“We used water sensitive paper out in the field to evaluate spray volumes, effected canopy penetration and crop coverage.
“While Tom had always calibrated his rig, he’d not specifically looked at his water rates in relation to crop coverage which could lead to poor product performance.
Kate said the relationship building done before and during the farm visits meant a solid base of trust had been built between herself, the EE Muirs agronomist, and Pontarelli Farms.
“The bottom line is that farmers are very time poor and they’re dealing with competing pressures every hour of every day. And we know that in the busy and difficult times, farmers will often revert to what they know for efficiency sake,”
“Being able to engage and educate meant that Tom and Michell were confident when we suggested different chemistry and they were quite empowered having the support to do so.
“Farming in north Queensland offers a whole new host of challenges and trying new chemistry and new management practices can be very daunting when you’ve already got millions of dollars’ worth of crop in the ground.
“I’m really happy that on behalf of Corteva Agriscience I’ve been able to play a role in Pontarelli Farms taking a leap of faith and being excited about their future seasons.”
For Tom Pontarelli, the support from Kate Daly and Corteva Agriscience has been invaluable.
“Every year is different of course and since we’ve been growing melons over the past decade there have been lots of learning experiences,” Tom said.
“We are at the stage in our business though where we want to step it up and we’ve invested a lot of time and money to make that happen. Being able to work with Kate has made me confident to change up aspects of my program,” he said.
“By the end of the season we were able to evaluate our program rigorously and now we feel much more prepared for the next.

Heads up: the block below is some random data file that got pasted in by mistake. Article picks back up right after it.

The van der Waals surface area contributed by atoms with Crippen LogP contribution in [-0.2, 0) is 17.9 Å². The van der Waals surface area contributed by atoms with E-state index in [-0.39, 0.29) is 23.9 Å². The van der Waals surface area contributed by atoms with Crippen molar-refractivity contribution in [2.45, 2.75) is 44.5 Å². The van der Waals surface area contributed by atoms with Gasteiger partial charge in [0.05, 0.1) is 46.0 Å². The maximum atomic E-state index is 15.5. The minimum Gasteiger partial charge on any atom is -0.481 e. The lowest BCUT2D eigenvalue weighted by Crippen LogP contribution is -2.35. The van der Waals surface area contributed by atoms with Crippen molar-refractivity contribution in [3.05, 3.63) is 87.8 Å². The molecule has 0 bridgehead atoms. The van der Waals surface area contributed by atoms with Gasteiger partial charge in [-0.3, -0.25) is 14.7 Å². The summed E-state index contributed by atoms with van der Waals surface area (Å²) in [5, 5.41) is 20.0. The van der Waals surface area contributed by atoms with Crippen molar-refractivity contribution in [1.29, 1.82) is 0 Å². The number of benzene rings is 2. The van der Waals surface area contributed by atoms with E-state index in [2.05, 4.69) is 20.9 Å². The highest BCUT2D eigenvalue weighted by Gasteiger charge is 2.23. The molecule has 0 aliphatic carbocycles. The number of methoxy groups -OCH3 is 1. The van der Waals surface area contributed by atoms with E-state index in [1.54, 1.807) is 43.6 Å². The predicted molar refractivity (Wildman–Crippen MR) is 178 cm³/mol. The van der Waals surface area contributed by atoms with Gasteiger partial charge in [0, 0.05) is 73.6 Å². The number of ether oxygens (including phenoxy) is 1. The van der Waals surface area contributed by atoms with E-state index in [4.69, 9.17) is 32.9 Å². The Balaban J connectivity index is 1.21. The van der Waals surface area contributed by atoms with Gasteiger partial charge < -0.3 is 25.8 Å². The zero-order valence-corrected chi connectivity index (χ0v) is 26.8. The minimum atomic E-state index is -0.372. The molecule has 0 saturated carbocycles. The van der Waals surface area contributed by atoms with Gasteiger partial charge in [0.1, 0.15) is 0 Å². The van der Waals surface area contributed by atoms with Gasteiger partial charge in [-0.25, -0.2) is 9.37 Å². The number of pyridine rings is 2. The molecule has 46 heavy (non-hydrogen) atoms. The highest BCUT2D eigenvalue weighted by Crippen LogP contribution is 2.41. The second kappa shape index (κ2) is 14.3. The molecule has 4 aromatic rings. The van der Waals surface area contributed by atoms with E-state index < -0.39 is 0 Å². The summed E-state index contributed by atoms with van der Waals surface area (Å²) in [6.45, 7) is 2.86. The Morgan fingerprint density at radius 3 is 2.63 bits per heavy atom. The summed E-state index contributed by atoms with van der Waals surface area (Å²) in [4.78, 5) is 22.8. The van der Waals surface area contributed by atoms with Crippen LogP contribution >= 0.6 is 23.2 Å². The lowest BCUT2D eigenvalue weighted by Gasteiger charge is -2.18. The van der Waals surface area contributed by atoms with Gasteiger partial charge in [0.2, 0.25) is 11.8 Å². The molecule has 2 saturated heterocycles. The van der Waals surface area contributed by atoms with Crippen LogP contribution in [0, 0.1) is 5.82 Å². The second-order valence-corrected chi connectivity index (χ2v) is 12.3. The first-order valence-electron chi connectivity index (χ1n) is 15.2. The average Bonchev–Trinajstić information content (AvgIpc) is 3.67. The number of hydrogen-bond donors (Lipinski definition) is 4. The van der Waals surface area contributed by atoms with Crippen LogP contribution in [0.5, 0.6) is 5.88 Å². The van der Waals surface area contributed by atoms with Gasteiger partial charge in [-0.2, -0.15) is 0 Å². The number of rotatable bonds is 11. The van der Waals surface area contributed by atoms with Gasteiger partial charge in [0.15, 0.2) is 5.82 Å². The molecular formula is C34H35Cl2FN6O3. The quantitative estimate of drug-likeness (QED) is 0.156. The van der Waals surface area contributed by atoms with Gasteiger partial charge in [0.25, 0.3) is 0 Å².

“With the hands-on approach Kate was able to take with us in 2020 it feels like there is a real story to what we are doing now, and her interactions with us meant I didn’t feel like a number.“
"We’d meet every Monday morning and have farm operations discussions. This was always an important day operationally for us to discuss our strategies for the week ahead and there was always a real honest element to these conversations, not just a walk-in walk-out approach.
“You can really feel when someone is interested in your business and success and that’s important to me.”
Relationships formed like the one with Pontarelli Farms, and others like them, makes Kate Daly confident she’s chosen the right career.
Originally studying a Bachelor of Law when Kate Daly went to help on a family farm near Childers nearly 20 years ago – she hasn’t looked back.
“There are so many opportunities in this industry, and you get such a feeling of excitement when you see things come to fruition. Being part of a crop cycle is something I just love,” she said.
“Agriculture offers so many excellent opportunities for women and it’s a great industry to be involved in. There’s a real respect for anyone on the ground who has worked hard and has the knowledge to help.
“There was so much that COVID-19 stopped and made exceedingly difficult, but for me it was one of the busiest and most rewarding years of my life. Hard but worth it, and I’d encourage anyone to give it a go.”
International Women’s Day is celebrated on Monday 8th of March.
The international theme for 2021 is “Choose to Challenge”.